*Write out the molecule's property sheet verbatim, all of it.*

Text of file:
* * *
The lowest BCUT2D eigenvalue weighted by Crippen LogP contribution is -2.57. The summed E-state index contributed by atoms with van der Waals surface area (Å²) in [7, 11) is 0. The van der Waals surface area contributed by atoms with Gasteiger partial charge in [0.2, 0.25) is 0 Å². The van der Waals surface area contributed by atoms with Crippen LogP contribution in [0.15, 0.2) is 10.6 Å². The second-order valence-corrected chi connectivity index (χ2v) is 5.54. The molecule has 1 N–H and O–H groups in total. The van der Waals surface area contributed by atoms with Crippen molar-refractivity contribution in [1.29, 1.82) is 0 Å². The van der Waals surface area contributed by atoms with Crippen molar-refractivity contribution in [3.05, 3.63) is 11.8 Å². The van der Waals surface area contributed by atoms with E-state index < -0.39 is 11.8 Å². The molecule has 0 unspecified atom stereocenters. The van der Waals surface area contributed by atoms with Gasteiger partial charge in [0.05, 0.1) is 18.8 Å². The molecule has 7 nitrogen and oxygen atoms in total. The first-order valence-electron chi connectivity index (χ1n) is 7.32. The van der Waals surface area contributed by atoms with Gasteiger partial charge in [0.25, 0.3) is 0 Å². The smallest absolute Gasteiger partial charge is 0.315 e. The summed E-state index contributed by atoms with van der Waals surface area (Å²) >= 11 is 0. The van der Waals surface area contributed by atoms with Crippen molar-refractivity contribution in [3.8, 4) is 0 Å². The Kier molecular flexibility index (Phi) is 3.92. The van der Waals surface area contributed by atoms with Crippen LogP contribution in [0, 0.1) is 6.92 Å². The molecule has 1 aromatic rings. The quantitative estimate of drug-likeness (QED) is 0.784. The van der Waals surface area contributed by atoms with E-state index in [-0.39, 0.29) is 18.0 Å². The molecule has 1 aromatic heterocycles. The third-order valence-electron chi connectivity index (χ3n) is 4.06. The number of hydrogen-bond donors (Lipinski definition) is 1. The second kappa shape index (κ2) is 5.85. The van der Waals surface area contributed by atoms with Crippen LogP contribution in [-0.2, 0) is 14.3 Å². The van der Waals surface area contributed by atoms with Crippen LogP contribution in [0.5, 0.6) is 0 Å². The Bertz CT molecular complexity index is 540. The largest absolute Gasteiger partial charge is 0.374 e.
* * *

The lowest BCUT2D eigenvalue weighted by Crippen LogP contribution is -2.57. The summed E-state index contributed by atoms with van der Waals surface area (Å²) in [7, 11) is 0. The van der Waals surface area contributed by atoms with Gasteiger partial charge in [0.2, 0.25) is 0 Å². The van der Waals surface area contributed by atoms with Crippen LogP contribution in [0.15, 0.2) is 10.6 Å². The second-order valence-corrected chi connectivity index (χ2v) is 5.54. The molecule has 1 N–H and O–H groups in total. The van der Waals surface area contributed by atoms with Crippen molar-refractivity contribution in [1.29, 1.82) is 0 Å². The van der Waals surface area contributed by atoms with Crippen molar-refractivity contribution in [3.05, 3.63) is 11.8 Å². The van der Waals surface area contributed by atoms with E-state index < -0.39 is 11.8 Å². The molecule has 0 unspecified atom stereocenters. The van der Waals surface area contributed by atoms with Gasteiger partial charge in [0.05, 0.1) is 18.8 Å². The molecule has 7 nitrogen and oxygen atoms in total. The first-order valence-electron chi connectivity index (χ1n) is 7.32. The van der Waals surface area contributed by atoms with Gasteiger partial charge in [0.25, 0.3) is 0 Å². The smallest absolute Gasteiger partial charge is 0.315 e. The summed E-state index contributed by atoms with van der Waals surface area (Å²) >= 11 is 0. The van der Waals surface area contributed by atoms with Crippen molar-refractivity contribution in [3.8, 4) is 0 Å². The Kier molecular flexibility index (Phi) is 3.92. The van der Waals surface area contributed by atoms with Crippen LogP contribution in [0, 0.1) is 6.92 Å². The molecule has 1 aromatic rings. The quantitative estimate of drug-likeness (QED) is 0.784. The van der Waals surface area contributed by atoms with E-state index in [-0.39, 0.29) is 18.0 Å². The molecule has 1 aromatic heterocycles. The third-order valence-electron chi connectivity index (χ3n) is 4.06. The number of hydrogen-bond donors (Lipinski definition) is 1. The second kappa shape index (κ2) is 5.85. The van der Waals surface area contributed by atoms with Crippen LogP contribution in [-0.2, 0) is 14.3 Å². The van der Waals surface area contributed by atoms with Crippen LogP contribution in [0.5, 0.6) is 0 Å². The Bertz CT molecular complexity index is 540. The largest absolute Gasteiger partial charge is 0.374 e.